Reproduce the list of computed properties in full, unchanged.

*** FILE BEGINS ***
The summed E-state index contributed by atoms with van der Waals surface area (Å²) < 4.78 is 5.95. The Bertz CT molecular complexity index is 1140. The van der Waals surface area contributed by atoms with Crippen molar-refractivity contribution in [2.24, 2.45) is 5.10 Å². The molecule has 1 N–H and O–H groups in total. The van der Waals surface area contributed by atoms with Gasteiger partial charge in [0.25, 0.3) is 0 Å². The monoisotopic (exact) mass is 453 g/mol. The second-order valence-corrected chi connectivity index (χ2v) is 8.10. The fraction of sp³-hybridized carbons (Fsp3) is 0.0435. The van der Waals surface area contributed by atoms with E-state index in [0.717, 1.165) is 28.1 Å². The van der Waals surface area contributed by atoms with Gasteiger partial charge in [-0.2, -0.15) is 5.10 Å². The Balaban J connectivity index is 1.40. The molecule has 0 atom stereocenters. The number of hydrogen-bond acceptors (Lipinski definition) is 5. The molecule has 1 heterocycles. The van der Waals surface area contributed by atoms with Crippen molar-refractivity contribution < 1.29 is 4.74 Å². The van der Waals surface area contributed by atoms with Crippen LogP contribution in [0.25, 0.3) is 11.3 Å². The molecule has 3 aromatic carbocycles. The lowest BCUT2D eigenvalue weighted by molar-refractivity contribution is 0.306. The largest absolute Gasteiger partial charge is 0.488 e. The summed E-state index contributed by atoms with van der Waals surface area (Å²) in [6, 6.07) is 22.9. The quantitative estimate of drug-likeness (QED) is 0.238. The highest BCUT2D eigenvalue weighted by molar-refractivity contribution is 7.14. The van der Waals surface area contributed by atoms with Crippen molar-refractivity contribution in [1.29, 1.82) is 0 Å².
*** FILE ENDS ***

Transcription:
The summed E-state index contributed by atoms with van der Waals surface area (Å²) < 4.78 is 5.95. The Bertz CT molecular complexity index is 1140. The van der Waals surface area contributed by atoms with Crippen molar-refractivity contribution in [2.24, 2.45) is 5.10 Å². The molecule has 1 N–H and O–H groups in total. The van der Waals surface area contributed by atoms with Gasteiger partial charge in [0.25, 0.3) is 0 Å². The monoisotopic (exact) mass is 453 g/mol. The second-order valence-corrected chi connectivity index (χ2v) is 8.10. The fraction of sp³-hybridized carbons (Fsp3) is 0.0435. The van der Waals surface area contributed by atoms with E-state index in [0.717, 1.165) is 28.1 Å². The van der Waals surface area contributed by atoms with Gasteiger partial charge in [-0.2, -0.15) is 5.10 Å². The Balaban J connectivity index is 1.40. The molecule has 0 atom stereocenters. The number of hydrogen-bond acceptors (Lipinski definition) is 5. The molecule has 1 heterocycles. The van der Waals surface area contributed by atoms with Crippen molar-refractivity contribution < 1.29 is 4.74 Å². The van der Waals surface area contributed by atoms with Crippen LogP contribution in [0.25, 0.3) is 11.3 Å². The molecule has 3 aromatic carbocycles. The lowest BCUT2D eigenvalue weighted by molar-refractivity contribution is 0.306. The largest absolute Gasteiger partial charge is 0.488 e. The summed E-state index contributed by atoms with van der Waals surface area (Å²) in [6, 6.07) is 22.9. The quantitative estimate of drug-likeness (QED) is 0.238. The highest BCUT2D eigenvalue weighted by molar-refractivity contribution is 7.14. The van der Waals surface area contributed by atoms with Crippen molar-refractivity contribution in [1.29, 1.82) is 0 Å².